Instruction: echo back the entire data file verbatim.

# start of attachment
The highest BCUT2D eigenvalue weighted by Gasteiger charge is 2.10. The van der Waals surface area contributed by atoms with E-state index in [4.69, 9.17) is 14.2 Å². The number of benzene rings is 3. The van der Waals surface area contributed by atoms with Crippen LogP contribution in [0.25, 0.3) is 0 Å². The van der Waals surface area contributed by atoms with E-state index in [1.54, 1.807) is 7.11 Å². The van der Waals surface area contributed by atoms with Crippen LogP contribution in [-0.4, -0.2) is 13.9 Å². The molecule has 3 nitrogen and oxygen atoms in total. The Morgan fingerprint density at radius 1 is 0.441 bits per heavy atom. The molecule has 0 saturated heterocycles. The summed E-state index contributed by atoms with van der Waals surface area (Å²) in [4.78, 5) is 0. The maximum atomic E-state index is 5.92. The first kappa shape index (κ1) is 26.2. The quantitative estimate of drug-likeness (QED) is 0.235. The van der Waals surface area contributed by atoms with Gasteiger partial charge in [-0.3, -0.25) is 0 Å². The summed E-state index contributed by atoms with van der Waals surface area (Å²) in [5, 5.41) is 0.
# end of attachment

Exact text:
The highest BCUT2D eigenvalue weighted by Gasteiger charge is 2.10. The van der Waals surface area contributed by atoms with E-state index in [4.69, 9.17) is 14.2 Å². The number of benzene rings is 3. The van der Waals surface area contributed by atoms with Crippen LogP contribution in [0.25, 0.3) is 0 Å². The van der Waals surface area contributed by atoms with E-state index in [1.54, 1.807) is 7.11 Å². The van der Waals surface area contributed by atoms with Crippen LogP contribution in [-0.4, -0.2) is 13.9 Å². The molecule has 3 nitrogen and oxygen atoms in total. The Morgan fingerprint density at radius 1 is 0.441 bits per heavy atom. The molecule has 0 saturated heterocycles. The summed E-state index contributed by atoms with van der Waals surface area (Å²) in [4.78, 5) is 0. The maximum atomic E-state index is 5.92. The first kappa shape index (κ1) is 26.2. The quantitative estimate of drug-likeness (QED) is 0.235. The van der Waals surface area contributed by atoms with Gasteiger partial charge in [-0.3, -0.25) is 0 Å². The summed E-state index contributed by atoms with van der Waals surface area (Å²) in [5, 5.41) is 0.